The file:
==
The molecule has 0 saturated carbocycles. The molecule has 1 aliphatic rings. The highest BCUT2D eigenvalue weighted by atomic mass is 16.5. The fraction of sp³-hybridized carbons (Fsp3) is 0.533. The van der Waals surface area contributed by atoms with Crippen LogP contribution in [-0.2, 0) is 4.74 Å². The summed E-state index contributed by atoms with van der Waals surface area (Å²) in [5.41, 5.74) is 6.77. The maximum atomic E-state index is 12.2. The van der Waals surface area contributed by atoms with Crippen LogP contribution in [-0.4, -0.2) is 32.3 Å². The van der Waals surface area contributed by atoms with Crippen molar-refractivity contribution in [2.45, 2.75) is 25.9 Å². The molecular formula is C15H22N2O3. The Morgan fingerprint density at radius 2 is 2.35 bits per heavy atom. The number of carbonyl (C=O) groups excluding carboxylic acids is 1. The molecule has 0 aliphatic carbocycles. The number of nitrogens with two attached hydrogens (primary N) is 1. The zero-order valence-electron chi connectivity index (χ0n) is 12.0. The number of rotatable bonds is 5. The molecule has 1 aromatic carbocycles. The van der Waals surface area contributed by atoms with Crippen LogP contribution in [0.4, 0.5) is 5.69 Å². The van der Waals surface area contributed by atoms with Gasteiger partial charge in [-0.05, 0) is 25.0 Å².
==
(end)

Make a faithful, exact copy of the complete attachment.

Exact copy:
The molecule has 0 saturated carbocycles. The molecule has 1 aliphatic rings. The highest BCUT2D eigenvalue weighted by atomic mass is 16.5. The fraction of sp³-hybridized carbons (Fsp3) is 0.533. The van der Waals surface area contributed by atoms with Crippen LogP contribution in [-0.2, 0) is 4.74 Å². The summed E-state index contributed by atoms with van der Waals surface area (Å²) in [5.41, 5.74) is 6.77. The maximum atomic E-state index is 12.2. The van der Waals surface area contributed by atoms with Crippen LogP contribution in [-0.4, -0.2) is 32.3 Å². The van der Waals surface area contributed by atoms with Crippen molar-refractivity contribution in [2.45, 2.75) is 25.9 Å². The molecular formula is C15H22N2O3. The Morgan fingerprint density at radius 2 is 2.35 bits per heavy atom. The number of carbonyl (C=O) groups excluding carboxylic acids is 1. The molecule has 0 aliphatic carbocycles. The number of nitrogens with two attached hydrogens (primary N) is 1. The zero-order valence-electron chi connectivity index (χ0n) is 12.0. The number of rotatable bonds is 5. The molecule has 1 aromatic carbocycles. The van der Waals surface area contributed by atoms with Crippen LogP contribution in [0.4, 0.5) is 5.69 Å². The van der Waals surface area contributed by atoms with Gasteiger partial charge in [-0.05, 0) is 25.0 Å².